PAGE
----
https://www.dailymail.co.uk/news/article-10719113/Border-Patrol-talks-roll-hi-tech-smart-walls-detect-intruders.html

EXCLUSIVE: ‘You can’t have boots on the ground everywhere!’ Border Patrol is in talks to roll out hi-tech ‘smart walls’ that detect intruders climbing walls or building tunnels and launch drones to catch coyotes and drug-runners at remote crossings

  • Technology company DarkPulse claims it has pitched its sophisticated fiber-optic ‘smart wall’ cables to Department of Homeland Security officials 
  • They claim to offer a solution to policing miles of remote and unprotected US borders in states like Arizona
  • ‘You need a barrier, because you can’t have boots on the ground everywhere,’ CEO Dennis O’Leary said. ‘Any schmuck with a shovel can dig underneath a wall’
  • DarkPulse’s technology works by sending pulses of light down glass tubes, and gleaning information back to build up an x-ray picture of the area 
  • ‘I can run a piece of cable thousands of kilometers. And either somebody crossed or they didn’t, there’s no false alarm,’ O’Leary said 

Border Patrol is in talks to roll out hi-tech ‘smart walls’ that can detect intruders approaching on foot or in underground tunnels, and launch autonomous drones with facial recognition to catch coyotes and drug-runners.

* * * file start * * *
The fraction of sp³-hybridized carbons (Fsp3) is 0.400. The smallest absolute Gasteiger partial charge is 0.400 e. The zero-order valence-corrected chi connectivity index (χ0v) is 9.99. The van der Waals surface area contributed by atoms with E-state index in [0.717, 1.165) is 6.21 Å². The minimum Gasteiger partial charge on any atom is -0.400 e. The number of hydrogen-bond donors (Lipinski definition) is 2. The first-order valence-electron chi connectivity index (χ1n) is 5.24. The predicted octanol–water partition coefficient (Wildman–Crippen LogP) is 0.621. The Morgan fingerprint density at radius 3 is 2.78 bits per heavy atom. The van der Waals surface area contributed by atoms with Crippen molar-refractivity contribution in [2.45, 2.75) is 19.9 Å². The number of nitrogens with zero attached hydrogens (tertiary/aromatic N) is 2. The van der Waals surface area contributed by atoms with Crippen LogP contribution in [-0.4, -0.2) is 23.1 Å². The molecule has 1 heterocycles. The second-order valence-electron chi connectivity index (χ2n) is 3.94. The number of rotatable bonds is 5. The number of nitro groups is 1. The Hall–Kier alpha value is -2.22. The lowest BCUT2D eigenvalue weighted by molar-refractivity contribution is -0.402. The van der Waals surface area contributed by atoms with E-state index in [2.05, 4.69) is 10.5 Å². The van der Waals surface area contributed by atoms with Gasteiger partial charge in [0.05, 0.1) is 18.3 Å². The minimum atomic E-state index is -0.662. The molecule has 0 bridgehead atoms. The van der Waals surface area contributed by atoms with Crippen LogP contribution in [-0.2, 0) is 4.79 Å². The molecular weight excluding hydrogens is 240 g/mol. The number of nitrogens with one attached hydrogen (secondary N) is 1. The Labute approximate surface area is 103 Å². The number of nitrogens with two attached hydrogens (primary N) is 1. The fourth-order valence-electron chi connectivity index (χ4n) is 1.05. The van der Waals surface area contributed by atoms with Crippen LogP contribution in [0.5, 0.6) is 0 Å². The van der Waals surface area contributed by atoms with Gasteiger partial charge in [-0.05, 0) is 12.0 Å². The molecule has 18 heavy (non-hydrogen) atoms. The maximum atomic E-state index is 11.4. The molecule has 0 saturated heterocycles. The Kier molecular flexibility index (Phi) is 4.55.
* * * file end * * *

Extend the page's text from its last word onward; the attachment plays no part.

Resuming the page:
Technology company DarkPulse claims it has pitched its sophisticated fiber-optic cables to Department of Homeland Security officials as a solution to policing miles of remote and unprotected US borders in states like Arizona.

CEO Dennis O’Leary told DailyMail.com exclusively that the technology can create an x-ray-style picture of an area just by burying a small and near-undetectable cable in the ground.

The technology would allow Border Patrol officers to scan miles of the US southern border in real time using VR-headsets which O’Leary likened to Batman’s ‘Batvision’.

‘You need a barrier, because you can’t have boots on the ground everywhere,’ he said. ‘But any schmuck with a shovel can dig underneath a wall.

‘And because there’s parts of that wall that are so remote, you can’t get eyes on it. So you need some sort of technology that’s going to alert you to somebody tampering with the wall.

‘I can run a piece of cable thousands of kilometers. And either somebody crossed or they didn’t, there’s no false alarm.’

Technology company DarkPulse claims it has pitched its sophisticated fiber-optic ‘smart wall’ cables to Department of Homeland Security officials as a solution to policing miles of remote and unprotected US borders in states like Arizona